Hoop (and other) dreams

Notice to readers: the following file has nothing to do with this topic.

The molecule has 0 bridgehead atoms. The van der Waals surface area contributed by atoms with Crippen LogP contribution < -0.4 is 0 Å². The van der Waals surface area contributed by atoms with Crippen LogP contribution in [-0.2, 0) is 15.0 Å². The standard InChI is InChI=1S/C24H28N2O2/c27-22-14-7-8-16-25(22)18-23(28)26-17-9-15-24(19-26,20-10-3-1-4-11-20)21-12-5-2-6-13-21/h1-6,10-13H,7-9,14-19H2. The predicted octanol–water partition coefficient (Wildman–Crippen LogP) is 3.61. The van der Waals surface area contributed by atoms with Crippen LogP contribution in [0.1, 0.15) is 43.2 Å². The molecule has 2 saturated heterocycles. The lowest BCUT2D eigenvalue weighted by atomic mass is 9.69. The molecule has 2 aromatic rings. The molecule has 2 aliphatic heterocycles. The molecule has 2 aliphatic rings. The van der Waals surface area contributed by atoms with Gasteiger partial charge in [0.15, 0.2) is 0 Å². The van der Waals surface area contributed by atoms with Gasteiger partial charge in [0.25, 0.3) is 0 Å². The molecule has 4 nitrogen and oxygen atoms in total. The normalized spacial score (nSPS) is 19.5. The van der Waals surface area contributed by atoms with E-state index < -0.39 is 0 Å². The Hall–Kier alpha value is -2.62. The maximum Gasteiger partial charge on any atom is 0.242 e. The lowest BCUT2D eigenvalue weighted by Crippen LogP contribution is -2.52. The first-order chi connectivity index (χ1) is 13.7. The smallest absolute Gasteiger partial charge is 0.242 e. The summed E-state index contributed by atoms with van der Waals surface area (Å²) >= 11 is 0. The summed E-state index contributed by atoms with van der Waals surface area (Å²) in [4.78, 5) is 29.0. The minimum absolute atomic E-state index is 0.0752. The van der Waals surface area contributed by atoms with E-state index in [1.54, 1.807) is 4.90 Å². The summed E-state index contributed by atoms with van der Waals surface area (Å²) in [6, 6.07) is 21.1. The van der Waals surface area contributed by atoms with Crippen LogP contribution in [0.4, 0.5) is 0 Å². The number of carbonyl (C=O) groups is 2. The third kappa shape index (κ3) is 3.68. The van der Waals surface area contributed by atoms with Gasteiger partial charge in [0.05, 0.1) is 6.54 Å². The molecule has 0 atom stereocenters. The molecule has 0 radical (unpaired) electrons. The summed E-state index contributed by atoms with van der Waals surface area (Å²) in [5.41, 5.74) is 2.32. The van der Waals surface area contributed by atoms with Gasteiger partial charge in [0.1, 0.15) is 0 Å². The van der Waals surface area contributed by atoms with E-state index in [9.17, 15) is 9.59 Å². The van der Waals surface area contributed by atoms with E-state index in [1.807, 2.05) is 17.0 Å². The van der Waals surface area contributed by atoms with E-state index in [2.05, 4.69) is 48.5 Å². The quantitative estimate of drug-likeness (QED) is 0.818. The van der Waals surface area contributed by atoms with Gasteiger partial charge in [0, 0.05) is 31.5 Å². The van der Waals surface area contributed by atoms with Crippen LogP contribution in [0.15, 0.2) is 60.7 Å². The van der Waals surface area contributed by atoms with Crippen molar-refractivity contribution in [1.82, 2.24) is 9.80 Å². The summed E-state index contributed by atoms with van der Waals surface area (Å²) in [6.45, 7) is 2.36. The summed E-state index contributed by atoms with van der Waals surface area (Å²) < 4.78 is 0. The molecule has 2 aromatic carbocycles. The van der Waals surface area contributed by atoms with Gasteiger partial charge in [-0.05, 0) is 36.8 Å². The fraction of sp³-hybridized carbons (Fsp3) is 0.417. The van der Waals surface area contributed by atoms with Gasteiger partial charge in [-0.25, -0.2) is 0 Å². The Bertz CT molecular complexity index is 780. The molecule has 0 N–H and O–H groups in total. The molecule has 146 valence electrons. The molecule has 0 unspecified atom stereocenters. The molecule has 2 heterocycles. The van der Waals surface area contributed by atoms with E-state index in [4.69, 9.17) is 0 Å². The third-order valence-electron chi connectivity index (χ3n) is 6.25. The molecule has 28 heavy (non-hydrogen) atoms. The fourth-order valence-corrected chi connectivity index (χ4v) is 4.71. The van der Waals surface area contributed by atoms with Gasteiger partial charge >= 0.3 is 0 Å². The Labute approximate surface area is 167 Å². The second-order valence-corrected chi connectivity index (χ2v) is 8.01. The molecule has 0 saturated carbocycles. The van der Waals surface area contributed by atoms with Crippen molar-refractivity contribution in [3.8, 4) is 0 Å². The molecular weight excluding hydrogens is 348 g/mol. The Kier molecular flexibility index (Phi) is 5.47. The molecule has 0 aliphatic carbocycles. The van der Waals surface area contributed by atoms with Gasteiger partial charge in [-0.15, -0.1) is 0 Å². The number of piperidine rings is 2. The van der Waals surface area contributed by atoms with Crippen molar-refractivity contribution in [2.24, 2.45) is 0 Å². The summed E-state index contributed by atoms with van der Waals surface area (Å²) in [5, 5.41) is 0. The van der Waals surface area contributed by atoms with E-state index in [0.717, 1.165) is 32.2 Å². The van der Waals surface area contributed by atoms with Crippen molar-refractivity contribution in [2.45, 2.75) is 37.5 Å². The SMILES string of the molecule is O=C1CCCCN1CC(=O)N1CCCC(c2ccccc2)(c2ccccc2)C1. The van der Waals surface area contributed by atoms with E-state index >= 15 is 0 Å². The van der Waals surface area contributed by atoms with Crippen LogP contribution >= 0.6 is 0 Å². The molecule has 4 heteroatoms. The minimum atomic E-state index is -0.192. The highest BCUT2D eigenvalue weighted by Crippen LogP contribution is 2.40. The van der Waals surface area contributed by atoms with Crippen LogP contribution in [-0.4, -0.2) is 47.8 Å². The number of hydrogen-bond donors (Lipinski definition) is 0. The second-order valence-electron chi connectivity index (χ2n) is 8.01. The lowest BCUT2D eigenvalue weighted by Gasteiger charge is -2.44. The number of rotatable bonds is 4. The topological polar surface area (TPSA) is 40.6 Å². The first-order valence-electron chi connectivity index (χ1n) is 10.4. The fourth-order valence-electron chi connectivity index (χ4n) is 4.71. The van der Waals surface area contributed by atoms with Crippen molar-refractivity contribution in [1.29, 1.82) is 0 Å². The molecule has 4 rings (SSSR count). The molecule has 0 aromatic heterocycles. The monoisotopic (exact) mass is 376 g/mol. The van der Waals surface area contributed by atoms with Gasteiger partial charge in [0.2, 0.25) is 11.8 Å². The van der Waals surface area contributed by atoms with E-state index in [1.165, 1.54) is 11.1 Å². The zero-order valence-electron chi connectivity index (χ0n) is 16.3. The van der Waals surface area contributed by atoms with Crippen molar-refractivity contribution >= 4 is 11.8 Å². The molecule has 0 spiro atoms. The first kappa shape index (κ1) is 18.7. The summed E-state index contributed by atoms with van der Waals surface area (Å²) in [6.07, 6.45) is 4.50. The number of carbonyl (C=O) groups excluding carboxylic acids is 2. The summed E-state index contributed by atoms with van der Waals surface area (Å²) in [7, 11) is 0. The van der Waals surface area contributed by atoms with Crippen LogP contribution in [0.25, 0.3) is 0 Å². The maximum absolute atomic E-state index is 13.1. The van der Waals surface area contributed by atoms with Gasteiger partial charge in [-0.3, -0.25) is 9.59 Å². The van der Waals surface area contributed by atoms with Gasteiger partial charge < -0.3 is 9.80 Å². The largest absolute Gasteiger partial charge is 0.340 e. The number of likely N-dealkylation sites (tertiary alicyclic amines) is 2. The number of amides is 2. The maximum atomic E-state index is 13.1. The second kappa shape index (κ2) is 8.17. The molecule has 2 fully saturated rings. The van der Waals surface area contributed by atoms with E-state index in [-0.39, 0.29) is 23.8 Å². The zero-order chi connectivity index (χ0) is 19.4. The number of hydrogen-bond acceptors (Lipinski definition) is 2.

What many founders have in common is a vision or a dream, and the Church lab appears to be a place where people are given space to follow their dreams. For Jonathan Scheiman, CEO of FitBiomics, it was his hoop dreams — he had contemplated a career in the NBA after playing on a two championship basketball teams at St. John’s University in the early 2000s. But when he joined the Church lab as a postdoc, he came to explore cutting-edge technologies, fresh from a thesis in molecular oncology. During his initial meeting with Church, his intense interest in athletics came up, to which Church responded, “That’s good! We want people who think differently.” After contributing to various projects ongoing in the lab, Scheiman came up the hook that would become the basis for FitBiomics, a venture looking at the microbiomes of elite athletes. “What if instead of looking at diseased populations, we looked at super-fit or healthy people and see what is unique or enriched in them. Can we identify a molecular component that drives optimal fitness?”, he wondered. This did not come totally out of left field; there were people already engineering microbes and microbiome communities to do various things. Scheiman’s idea of working with elite athletes led to a Nature Medicine paper (Nat. Med. 25, 1104–1109, 2019), coverage in pretty much all the major news outlets, and a company. He says coverage was almost automatic; he only had to “mention three things: microbiome, athletes and George Church.” Now back in his beloved Manhattan, ensconced in BioLabs New York, an incubator in trendy TriBeCa, Scheinman and a small crew of experienced advisors are looking for funding.